How can so much change happens in so little time?
That is the question that most CMOs are left asking themselves this year.
An amazing indicator of how much change we have seen this year is Deloitte releasing another version of its CMO Survey piece already. This pivot had to happen since most of the findings from the February survey have been invalidated by the coronavirus pandemic.
This is indicative of how the current age CMO has to move as fast to keep up with the market or get left behind.
What the Non-Agile CMO Looks Like
We hate to say this but most of the CMOs in the business right now are not agile.
A lot of them are not this way for lack of wanting. The organizational setup, though, is keeping them from realizing their true potentials.
Enough data on hand suggests that no CMO should let that be their limiting force anyways. We do not mean to scare you, but you have the least C-suite executive tenure as a CMO.
On average, you have 3 years on your books while other C-suite players can stick around for 5 years or more. So, it doesn’t matter if the organization did not let you fully flex your agile side. You will most likely get blamed for the lack of clear direction and marketing movement regardless.
The Danger of Never-Ending Projects
When is enough ever enough?
Every new CMO has an idea of what that shiny new thing that they can do for better ROI is. This spans the creation of a new website to rebranding the company – depending on what that means these days.
While those are not bad in themselves, execution is as key as thinking about it. This is where the major challenges start surfacing.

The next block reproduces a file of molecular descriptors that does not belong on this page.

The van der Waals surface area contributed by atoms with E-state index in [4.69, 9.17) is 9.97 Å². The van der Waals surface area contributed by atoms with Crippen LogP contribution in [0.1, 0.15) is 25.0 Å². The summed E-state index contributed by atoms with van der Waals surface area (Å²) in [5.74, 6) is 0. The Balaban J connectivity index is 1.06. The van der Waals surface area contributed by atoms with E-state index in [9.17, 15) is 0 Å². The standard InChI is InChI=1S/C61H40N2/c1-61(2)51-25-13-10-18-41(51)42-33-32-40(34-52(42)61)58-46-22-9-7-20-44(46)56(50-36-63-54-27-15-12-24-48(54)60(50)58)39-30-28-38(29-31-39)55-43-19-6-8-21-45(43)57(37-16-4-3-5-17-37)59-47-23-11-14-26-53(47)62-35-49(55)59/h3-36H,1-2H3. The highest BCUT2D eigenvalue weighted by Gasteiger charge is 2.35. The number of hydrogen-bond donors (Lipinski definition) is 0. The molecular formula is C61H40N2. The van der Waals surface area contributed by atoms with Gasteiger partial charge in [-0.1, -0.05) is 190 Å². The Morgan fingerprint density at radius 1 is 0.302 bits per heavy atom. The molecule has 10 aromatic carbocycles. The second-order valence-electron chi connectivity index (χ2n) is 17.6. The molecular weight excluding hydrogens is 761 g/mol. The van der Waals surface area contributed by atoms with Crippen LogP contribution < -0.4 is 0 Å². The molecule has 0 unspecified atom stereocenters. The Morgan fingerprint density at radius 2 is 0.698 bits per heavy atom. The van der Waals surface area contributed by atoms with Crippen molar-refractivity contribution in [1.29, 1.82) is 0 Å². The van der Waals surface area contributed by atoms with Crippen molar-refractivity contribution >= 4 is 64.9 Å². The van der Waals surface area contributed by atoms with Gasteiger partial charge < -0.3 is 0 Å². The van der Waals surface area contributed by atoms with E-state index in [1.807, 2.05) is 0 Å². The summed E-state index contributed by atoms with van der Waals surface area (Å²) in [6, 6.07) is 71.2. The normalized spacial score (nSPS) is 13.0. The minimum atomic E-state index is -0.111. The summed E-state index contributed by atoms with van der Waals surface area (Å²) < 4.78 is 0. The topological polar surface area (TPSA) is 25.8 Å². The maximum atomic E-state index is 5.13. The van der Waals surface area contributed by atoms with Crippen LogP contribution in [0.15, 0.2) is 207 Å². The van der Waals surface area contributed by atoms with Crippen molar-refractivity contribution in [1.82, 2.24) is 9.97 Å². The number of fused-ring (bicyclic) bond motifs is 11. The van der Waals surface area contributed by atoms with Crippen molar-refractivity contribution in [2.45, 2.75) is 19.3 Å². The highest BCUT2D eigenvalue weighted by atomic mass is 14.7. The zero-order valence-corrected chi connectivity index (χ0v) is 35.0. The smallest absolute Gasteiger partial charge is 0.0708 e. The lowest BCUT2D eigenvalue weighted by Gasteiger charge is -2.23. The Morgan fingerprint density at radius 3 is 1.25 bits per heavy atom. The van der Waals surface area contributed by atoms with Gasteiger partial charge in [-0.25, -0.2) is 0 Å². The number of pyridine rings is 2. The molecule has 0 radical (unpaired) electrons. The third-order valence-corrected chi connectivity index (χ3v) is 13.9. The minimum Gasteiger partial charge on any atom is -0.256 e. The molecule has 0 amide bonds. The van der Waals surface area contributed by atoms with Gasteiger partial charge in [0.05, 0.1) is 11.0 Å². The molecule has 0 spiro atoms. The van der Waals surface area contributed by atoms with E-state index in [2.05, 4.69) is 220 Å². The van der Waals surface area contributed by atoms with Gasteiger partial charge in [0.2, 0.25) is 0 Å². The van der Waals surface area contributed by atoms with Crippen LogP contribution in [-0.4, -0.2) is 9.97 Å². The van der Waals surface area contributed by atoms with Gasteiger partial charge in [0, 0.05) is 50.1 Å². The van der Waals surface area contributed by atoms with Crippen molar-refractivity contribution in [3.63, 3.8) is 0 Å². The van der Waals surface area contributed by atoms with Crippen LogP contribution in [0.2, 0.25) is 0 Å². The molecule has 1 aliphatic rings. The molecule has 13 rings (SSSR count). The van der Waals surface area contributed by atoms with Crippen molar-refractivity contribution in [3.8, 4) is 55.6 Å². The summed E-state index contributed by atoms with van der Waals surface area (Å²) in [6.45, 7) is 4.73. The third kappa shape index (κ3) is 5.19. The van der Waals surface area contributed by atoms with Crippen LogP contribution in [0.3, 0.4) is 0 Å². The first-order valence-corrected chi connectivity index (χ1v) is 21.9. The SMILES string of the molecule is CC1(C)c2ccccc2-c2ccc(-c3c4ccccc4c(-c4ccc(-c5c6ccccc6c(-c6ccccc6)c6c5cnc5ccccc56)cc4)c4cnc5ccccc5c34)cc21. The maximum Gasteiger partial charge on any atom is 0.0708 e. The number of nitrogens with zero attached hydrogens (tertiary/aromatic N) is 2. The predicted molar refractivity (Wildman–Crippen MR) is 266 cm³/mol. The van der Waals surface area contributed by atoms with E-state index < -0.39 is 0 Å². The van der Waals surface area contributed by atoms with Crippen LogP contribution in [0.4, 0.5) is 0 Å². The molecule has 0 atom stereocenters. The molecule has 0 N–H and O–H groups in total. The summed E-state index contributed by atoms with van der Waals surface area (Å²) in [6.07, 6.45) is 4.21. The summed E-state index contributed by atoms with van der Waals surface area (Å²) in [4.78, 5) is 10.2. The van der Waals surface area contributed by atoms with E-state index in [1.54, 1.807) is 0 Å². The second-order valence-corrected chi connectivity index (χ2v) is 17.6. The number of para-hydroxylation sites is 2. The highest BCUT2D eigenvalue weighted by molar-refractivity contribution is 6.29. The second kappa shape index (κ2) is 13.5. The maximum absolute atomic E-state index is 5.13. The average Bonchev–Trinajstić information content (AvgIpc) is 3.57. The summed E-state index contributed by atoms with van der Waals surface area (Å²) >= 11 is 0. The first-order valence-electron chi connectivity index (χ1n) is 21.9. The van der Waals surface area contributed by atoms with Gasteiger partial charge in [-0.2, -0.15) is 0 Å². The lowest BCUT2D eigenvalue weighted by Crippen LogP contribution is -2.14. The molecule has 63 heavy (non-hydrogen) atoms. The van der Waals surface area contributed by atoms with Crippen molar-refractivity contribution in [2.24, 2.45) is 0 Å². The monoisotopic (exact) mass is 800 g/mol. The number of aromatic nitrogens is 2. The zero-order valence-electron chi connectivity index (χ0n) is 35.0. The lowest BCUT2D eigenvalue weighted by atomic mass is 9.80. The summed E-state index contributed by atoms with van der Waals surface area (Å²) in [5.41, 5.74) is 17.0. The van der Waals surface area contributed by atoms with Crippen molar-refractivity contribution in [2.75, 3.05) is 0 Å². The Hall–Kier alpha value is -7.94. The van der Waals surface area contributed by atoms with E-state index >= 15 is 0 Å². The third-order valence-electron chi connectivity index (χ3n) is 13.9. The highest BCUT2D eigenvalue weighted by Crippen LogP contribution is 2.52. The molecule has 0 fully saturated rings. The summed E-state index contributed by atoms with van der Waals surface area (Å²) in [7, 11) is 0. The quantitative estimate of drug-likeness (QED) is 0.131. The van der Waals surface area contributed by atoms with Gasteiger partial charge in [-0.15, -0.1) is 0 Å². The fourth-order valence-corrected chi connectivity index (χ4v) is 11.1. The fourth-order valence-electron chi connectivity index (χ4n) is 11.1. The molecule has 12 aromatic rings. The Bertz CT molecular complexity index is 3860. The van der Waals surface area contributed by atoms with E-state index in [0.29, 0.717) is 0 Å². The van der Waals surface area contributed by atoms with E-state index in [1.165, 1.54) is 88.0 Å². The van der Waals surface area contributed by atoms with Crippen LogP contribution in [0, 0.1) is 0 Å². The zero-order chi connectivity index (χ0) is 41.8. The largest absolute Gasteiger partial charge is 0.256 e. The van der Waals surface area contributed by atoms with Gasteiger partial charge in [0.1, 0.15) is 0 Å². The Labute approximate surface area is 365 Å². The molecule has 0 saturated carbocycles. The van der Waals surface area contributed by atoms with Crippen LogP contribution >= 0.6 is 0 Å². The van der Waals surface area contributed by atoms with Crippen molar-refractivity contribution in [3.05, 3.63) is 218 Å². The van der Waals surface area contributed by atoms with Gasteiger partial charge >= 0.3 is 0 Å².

The CMO might be the one to come up with the idea, but they won’t be the one to pass off on it. Unfortunately, they are not the only ones with an idea also. Thus, the CMO’s take on rebranding is not the only thing that often goes onto the planning sheet.
This is the point where other players start surfacing with ideas on how they believe the rebranding – or other suggested projects – can go. When there are too many cooks on the broth, there is bound to be a handful of mistakes.
The damage here is that those mistakes are not attributed to the entire brand. This is the office of the CMO. Before you know it, they have spent all this time working on something that never seems to end. Their 3 years is soon up – and they are shown the door.
Yet another day in the lives of the CMO club players?
Quest for Results
Marketing is not a magic wand that the CMO can just wave around to make something happen in an instant. They need the time to understand the role that they have stepped into.
Not every role is as the last. While the company might look the same as every other one in the industry, there are a lot of subtle factors to take into consideration. From the existing marketing strategies to unique product offerings and members of staff, the new CMO has a lot to understand.
Today’s business landscape does not truly understand this about the CMO, though. There is almost always the need for validation and results.
That leads many CMOs into developing roadmaps for flash projects that will bring results in the short term. Any executive worth their salt will know that short term success is not indicative of growth at all. In fact, it could blind the brand to long term problems that are being pushed aside in favor of instant gratification.